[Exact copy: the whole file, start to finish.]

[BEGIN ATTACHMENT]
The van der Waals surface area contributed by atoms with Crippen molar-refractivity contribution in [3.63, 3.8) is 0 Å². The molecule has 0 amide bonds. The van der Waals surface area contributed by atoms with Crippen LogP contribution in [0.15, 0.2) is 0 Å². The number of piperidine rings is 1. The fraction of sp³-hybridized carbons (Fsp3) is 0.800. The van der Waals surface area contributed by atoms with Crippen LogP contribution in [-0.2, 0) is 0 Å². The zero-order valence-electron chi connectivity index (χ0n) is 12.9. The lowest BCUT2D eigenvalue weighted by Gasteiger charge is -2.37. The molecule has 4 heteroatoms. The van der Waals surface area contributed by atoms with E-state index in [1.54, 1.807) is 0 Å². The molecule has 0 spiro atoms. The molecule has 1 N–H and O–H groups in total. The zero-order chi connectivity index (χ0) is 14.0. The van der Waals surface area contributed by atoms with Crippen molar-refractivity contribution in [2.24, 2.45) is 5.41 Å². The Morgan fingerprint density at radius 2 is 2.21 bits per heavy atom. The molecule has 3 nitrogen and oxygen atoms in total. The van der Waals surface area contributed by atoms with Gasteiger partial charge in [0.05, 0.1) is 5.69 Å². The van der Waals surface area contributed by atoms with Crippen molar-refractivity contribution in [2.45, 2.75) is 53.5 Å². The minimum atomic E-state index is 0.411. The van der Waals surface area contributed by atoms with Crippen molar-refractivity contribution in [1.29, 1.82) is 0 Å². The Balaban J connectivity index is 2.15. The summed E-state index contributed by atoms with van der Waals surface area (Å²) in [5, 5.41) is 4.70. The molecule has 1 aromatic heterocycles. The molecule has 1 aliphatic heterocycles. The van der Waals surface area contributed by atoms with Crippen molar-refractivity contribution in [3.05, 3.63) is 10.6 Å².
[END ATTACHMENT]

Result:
The van der Waals surface area contributed by atoms with Crippen molar-refractivity contribution in [3.63, 3.8) is 0 Å². The molecule has 0 amide bonds. The van der Waals surface area contributed by atoms with Crippen LogP contribution in [0.15, 0.2) is 0 Å². The number of piperidine rings is 1. The fraction of sp³-hybridized carbons (Fsp3) is 0.800. The van der Waals surface area contributed by atoms with Crippen LogP contribution in [-0.2, 0) is 0 Å². The zero-order valence-electron chi connectivity index (χ0n) is 12.9. The lowest BCUT2D eigenvalue weighted by Gasteiger charge is -2.37. The molecule has 4 heteroatoms. The van der Waals surface area contributed by atoms with E-state index in [1.54, 1.807) is 0 Å². The molecule has 0 spiro atoms. The molecule has 1 N–H and O–H groups in total. The zero-order chi connectivity index (χ0) is 14.0. The van der Waals surface area contributed by atoms with Crippen molar-refractivity contribution in [2.24, 2.45) is 5.41 Å². The Morgan fingerprint density at radius 2 is 2.21 bits per heavy atom. The molecule has 3 nitrogen and oxygen atoms in total. The van der Waals surface area contributed by atoms with Gasteiger partial charge in [0.05, 0.1) is 5.69 Å². The van der Waals surface area contributed by atoms with Crippen molar-refractivity contribution in [2.45, 2.75) is 53.5 Å². The minimum atomic E-state index is 0.411. The van der Waals surface area contributed by atoms with Crippen molar-refractivity contribution in [1.29, 1.82) is 0 Å². The Balaban J connectivity index is 2.15. The summed E-state index contributed by atoms with van der Waals surface area (Å²) in [5, 5.41) is 4.70. The molecule has 1 aromatic heterocycles. The molecule has 1 aliphatic heterocycles. The van der Waals surface area contributed by atoms with Crippen molar-refractivity contribution in [3.05, 3.63) is 10.6 Å².